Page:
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    Foreign direct investment in Russia up 39 pct in H1 says Putin

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    Foreign direct investment in the Russian economy increased by 39 percent year on year in January-June 2011, to over $27 billion, Russia's Prime Minister Vladimir Putin said on Wednesday.

    Foreign direct investment in the Russian economy increased by 39 percent year on year in January-June 2011, to over $27 billion, Russia's Prime Minister Vladimir Putin said on Wednesday.

    "The main task now is to maintain that positive trend and focus on the quality of long-term investment to ensure that technology and innovations flow into our country along with capital, and modern production facilities and jobs are created," Putin said at a meeting of the government commission on foreign investment.

    Putin said that foreign direct investment in Russia in the first half of 2011 came close to the level of the pre-crisis year 2007 when it stood at $29.6 billion.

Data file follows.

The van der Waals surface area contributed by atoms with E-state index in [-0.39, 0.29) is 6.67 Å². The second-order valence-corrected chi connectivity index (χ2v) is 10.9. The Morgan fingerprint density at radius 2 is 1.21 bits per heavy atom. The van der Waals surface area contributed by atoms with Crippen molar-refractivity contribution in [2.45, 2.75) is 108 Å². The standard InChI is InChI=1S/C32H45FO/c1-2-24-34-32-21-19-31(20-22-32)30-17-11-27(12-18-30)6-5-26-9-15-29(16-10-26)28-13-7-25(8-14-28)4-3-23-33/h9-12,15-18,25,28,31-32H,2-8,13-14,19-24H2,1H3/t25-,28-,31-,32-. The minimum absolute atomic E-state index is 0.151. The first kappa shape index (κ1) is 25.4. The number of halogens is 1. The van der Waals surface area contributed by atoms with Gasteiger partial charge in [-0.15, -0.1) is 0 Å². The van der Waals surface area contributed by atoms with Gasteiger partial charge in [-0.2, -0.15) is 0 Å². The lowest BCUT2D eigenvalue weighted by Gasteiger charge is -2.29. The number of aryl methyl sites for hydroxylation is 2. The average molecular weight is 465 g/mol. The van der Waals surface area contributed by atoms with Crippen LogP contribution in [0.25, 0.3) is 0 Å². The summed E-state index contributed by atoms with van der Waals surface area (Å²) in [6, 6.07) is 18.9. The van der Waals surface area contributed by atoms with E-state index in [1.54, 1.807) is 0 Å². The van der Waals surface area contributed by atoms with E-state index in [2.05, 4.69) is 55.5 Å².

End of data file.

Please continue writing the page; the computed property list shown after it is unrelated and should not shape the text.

The recovery of the Russian economy and the government's measures to improve the business climate in the country give hope that FDI could hit $60-70 billion, Putin said.

    According to the Russian Central Bank's estimates, foreign direct investment in Russia grew to $41.2 billion in 2010 from $36.5 billion in 2009. FDI stood at $55.1 billion in 2007 and hit a record $75.5 billion in 2008.

    Russia's net private capital outflow shrank to $9.9 billion in the second quarter of 2011 from $21.3 billion in the first quarter while June registered a net capital inflow of $3 billion for the first time since the start of the year.

    Russia's Central Bank and Finance Ministry expect net private capital outflow to reach $30-35 billion in 2011, compared with $31.2 billion in 2010.

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